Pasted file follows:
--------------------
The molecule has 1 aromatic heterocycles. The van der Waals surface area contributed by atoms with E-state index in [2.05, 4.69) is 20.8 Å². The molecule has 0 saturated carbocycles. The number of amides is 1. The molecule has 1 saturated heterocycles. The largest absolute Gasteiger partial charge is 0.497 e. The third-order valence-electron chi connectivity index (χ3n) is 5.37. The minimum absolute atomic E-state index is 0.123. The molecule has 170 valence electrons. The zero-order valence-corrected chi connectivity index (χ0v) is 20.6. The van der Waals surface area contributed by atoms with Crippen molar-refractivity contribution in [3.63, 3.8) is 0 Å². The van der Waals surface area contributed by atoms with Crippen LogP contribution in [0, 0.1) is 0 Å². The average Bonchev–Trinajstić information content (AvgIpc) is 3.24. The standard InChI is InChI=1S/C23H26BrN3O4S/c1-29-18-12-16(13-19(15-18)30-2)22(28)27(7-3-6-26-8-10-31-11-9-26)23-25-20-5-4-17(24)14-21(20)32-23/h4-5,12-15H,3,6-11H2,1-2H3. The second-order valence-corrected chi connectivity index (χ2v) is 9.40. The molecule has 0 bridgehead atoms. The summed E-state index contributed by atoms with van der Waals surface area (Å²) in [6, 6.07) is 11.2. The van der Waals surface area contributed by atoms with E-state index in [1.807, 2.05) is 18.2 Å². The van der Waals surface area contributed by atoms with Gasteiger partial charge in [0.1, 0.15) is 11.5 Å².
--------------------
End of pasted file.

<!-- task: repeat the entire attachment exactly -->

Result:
The molecule has 1 aromatic heterocycles. The van der Waals surface area contributed by atoms with E-state index in [2.05, 4.69) is 20.8 Å². The molecule has 0 saturated carbocycles. The number of amides is 1. The molecule has 1 saturated heterocycles. The largest absolute Gasteiger partial charge is 0.497 e. The third-order valence-electron chi connectivity index (χ3n) is 5.37. The minimum absolute atomic E-state index is 0.123. The molecule has 170 valence electrons. The zero-order valence-corrected chi connectivity index (χ0v) is 20.6. The van der Waals surface area contributed by atoms with Crippen molar-refractivity contribution in [3.63, 3.8) is 0 Å². The van der Waals surface area contributed by atoms with Crippen LogP contribution in [0, 0.1) is 0 Å². The average Bonchev–Trinajstić information content (AvgIpc) is 3.24. The standard InChI is InChI=1S/C23H26BrN3O4S/c1-29-18-12-16(13-19(15-18)30-2)22(28)27(7-3-6-26-8-10-31-11-9-26)23-25-20-5-4-17(24)14-21(20)32-23/h4-5,12-15H,3,6-11H2,1-2H3. The second-order valence-corrected chi connectivity index (χ2v) is 9.40. The molecule has 0 bridgehead atoms. The summed E-state index contributed by atoms with van der Waals surface area (Å²) in [6, 6.07) is 11.2. The van der Waals surface area contributed by atoms with E-state index in [1.807, 2.05) is 18.2 Å². The van der Waals surface area contributed by atoms with Gasteiger partial charge in [0.1, 0.15) is 11.5 Å².